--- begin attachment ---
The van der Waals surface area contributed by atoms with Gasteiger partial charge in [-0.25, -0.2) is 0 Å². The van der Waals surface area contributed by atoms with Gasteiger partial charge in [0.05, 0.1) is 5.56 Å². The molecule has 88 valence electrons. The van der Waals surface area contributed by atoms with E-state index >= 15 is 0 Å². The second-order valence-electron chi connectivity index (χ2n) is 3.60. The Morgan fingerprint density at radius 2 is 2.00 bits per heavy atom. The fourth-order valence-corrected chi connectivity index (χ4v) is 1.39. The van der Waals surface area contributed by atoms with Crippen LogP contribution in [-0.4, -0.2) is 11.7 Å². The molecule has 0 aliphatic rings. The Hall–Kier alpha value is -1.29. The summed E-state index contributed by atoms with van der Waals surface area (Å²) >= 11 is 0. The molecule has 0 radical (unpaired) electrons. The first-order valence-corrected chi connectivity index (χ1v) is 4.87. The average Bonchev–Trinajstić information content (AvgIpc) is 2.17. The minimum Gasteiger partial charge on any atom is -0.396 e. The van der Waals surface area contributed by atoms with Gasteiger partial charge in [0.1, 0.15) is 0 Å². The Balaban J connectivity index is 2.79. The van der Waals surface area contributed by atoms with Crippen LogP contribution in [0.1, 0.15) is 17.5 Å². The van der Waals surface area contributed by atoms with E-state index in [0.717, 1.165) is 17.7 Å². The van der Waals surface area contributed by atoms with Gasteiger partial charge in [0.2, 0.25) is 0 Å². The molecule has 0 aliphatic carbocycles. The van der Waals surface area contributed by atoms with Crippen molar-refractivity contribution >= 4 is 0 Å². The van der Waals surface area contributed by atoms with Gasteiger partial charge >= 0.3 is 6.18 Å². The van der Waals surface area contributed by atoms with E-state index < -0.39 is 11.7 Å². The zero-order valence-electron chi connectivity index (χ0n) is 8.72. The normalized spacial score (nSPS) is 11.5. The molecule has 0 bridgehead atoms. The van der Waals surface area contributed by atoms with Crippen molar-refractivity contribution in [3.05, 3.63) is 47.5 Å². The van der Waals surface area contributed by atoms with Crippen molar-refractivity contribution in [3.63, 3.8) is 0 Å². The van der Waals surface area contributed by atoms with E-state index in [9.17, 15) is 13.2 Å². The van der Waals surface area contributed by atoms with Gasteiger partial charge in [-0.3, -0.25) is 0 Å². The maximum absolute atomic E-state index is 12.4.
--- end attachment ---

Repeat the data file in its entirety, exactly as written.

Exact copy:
The van der Waals surface area contributed by atoms with Gasteiger partial charge in [-0.25, -0.2) is 0 Å². The van der Waals surface area contributed by atoms with Gasteiger partial charge in [0.05, 0.1) is 5.56 Å². The molecule has 88 valence electrons. The van der Waals surface area contributed by atoms with E-state index >= 15 is 0 Å². The second-order valence-electron chi connectivity index (χ2n) is 3.60. The Morgan fingerprint density at radius 2 is 2.00 bits per heavy atom. The fourth-order valence-corrected chi connectivity index (χ4v) is 1.39. The van der Waals surface area contributed by atoms with Crippen LogP contribution in [-0.4, -0.2) is 11.7 Å². The molecule has 0 aliphatic rings. The Hall–Kier alpha value is -1.29. The summed E-state index contributed by atoms with van der Waals surface area (Å²) >= 11 is 0. The molecule has 0 radical (unpaired) electrons. The first-order valence-corrected chi connectivity index (χ1v) is 4.87. The average Bonchev–Trinajstić information content (AvgIpc) is 2.17. The minimum Gasteiger partial charge on any atom is -0.396 e. The van der Waals surface area contributed by atoms with Gasteiger partial charge in [0.1, 0.15) is 0 Å². The Balaban J connectivity index is 2.79. The van der Waals surface area contributed by atoms with Crippen LogP contribution in [0.1, 0.15) is 17.5 Å². The van der Waals surface area contributed by atoms with E-state index in [0.717, 1.165) is 17.7 Å². The van der Waals surface area contributed by atoms with Gasteiger partial charge in [0.2, 0.25) is 0 Å². The molecule has 0 aliphatic carbocycles. The van der Waals surface area contributed by atoms with Crippen molar-refractivity contribution >= 4 is 0 Å². The van der Waals surface area contributed by atoms with Gasteiger partial charge >= 0.3 is 6.18 Å². The van der Waals surface area contributed by atoms with E-state index < -0.39 is 11.7 Å². The zero-order valence-electron chi connectivity index (χ0n) is 8.72. The normalized spacial score (nSPS) is 11.5. The molecule has 0 bridgehead atoms. The van der Waals surface area contributed by atoms with Crippen molar-refractivity contribution in [3.05, 3.63) is 47.5 Å². The van der Waals surface area contributed by atoms with Crippen molar-refractivity contribution in [3.63, 3.8) is 0 Å². The van der Waals surface area contributed by atoms with E-state index in [9.17, 15) is 13.2 Å². The van der Waals surface area contributed by atoms with Gasteiger partial charge in [-0.3, -0.25) is 0 Å². The maximum absolute atomic E-state index is 12.4.